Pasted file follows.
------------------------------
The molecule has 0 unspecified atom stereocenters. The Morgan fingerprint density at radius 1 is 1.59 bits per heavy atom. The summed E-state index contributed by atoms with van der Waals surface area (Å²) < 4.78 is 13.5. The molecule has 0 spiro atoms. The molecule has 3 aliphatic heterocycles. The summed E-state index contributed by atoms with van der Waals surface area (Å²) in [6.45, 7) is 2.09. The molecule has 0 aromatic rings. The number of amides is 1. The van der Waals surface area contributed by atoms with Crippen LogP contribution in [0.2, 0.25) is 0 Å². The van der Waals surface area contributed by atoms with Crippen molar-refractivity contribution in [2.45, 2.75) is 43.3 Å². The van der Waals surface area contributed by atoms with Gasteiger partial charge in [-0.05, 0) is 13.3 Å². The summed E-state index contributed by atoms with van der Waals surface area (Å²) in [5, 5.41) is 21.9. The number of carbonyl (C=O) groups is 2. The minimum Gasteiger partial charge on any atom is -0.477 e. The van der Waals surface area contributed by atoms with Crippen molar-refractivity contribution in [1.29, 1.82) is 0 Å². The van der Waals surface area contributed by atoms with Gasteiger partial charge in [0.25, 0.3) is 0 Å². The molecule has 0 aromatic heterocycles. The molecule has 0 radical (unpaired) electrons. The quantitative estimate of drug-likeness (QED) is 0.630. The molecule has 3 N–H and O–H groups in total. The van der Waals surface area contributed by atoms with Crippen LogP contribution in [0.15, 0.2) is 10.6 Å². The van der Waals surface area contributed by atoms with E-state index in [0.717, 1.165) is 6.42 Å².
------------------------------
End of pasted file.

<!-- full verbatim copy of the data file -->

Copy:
The molecule has 0 unspecified atom stereocenters. The Morgan fingerprint density at radius 1 is 1.59 bits per heavy atom. The summed E-state index contributed by atoms with van der Waals surface area (Å²) < 4.78 is 13.5. The molecule has 0 spiro atoms. The molecule has 3 aliphatic heterocycles. The summed E-state index contributed by atoms with van der Waals surface area (Å²) in [6.45, 7) is 2.09. The molecule has 0 aromatic rings. The number of amides is 1. The van der Waals surface area contributed by atoms with Crippen LogP contribution in [0.2, 0.25) is 0 Å². The van der Waals surface area contributed by atoms with Crippen molar-refractivity contribution in [2.45, 2.75) is 43.3 Å². The van der Waals surface area contributed by atoms with Gasteiger partial charge in [-0.05, 0) is 13.3 Å². The summed E-state index contributed by atoms with van der Waals surface area (Å²) in [5, 5.41) is 21.9. The number of carbonyl (C=O) groups is 2. The minimum Gasteiger partial charge on any atom is -0.477 e. The van der Waals surface area contributed by atoms with Crippen molar-refractivity contribution in [1.29, 1.82) is 0 Å². The van der Waals surface area contributed by atoms with Gasteiger partial charge in [0.25, 0.3) is 0 Å². The molecule has 0 aromatic heterocycles. The molecule has 0 radical (unpaired) electrons. The quantitative estimate of drug-likeness (QED) is 0.630. The molecule has 3 N–H and O–H groups in total. The van der Waals surface area contributed by atoms with Crippen LogP contribution in [0.15, 0.2) is 10.6 Å². The van der Waals surface area contributed by atoms with E-state index in [0.717, 1.165) is 6.42 Å².